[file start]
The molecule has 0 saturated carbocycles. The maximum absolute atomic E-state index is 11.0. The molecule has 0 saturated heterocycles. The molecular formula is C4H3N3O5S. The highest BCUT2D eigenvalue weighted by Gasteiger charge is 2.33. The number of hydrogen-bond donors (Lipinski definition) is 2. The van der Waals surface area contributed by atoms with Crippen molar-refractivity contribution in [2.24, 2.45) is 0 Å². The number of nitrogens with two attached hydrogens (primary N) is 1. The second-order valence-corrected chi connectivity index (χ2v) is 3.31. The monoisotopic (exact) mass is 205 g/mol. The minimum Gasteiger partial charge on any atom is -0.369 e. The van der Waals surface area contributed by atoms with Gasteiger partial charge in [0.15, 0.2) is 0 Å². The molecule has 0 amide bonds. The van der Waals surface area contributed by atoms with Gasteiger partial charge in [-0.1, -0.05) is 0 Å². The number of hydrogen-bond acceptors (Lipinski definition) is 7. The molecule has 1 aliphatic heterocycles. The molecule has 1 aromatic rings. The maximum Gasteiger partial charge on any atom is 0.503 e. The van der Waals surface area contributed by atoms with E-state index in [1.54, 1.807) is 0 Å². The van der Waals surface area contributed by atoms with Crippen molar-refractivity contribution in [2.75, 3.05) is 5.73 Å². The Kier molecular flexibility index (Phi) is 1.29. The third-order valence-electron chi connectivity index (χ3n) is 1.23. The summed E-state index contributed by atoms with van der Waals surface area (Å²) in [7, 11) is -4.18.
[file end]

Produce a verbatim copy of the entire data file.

The molecule has 0 saturated carbocycles. The maximum absolute atomic E-state index is 11.0. The molecule has 0 saturated heterocycles. The molecular formula is C4H3N3O5S. The highest BCUT2D eigenvalue weighted by Gasteiger charge is 2.33. The number of hydrogen-bond donors (Lipinski definition) is 2. The van der Waals surface area contributed by atoms with Crippen molar-refractivity contribution in [2.24, 2.45) is 0 Å². The number of nitrogens with two attached hydrogens (primary N) is 1. The second-order valence-corrected chi connectivity index (χ2v) is 3.31. The monoisotopic (exact) mass is 205 g/mol. The minimum Gasteiger partial charge on any atom is -0.369 e. The van der Waals surface area contributed by atoms with Gasteiger partial charge in [0.15, 0.2) is 0 Å². The molecule has 0 amide bonds. The van der Waals surface area contributed by atoms with Gasteiger partial charge in [-0.1, -0.05) is 0 Å². The number of hydrogen-bond acceptors (Lipinski definition) is 7. The molecule has 1 aliphatic heterocycles. The molecule has 1 aromatic rings. The maximum Gasteiger partial charge on any atom is 0.503 e. The van der Waals surface area contributed by atoms with E-state index in [1.54, 1.807) is 0 Å². The van der Waals surface area contributed by atoms with Crippen molar-refractivity contribution in [2.75, 3.05) is 5.73 Å². The Kier molecular flexibility index (Phi) is 1.29. The third-order valence-electron chi connectivity index (χ3n) is 1.23. The summed E-state index contributed by atoms with van der Waals surface area (Å²) in [7, 11) is -4.18.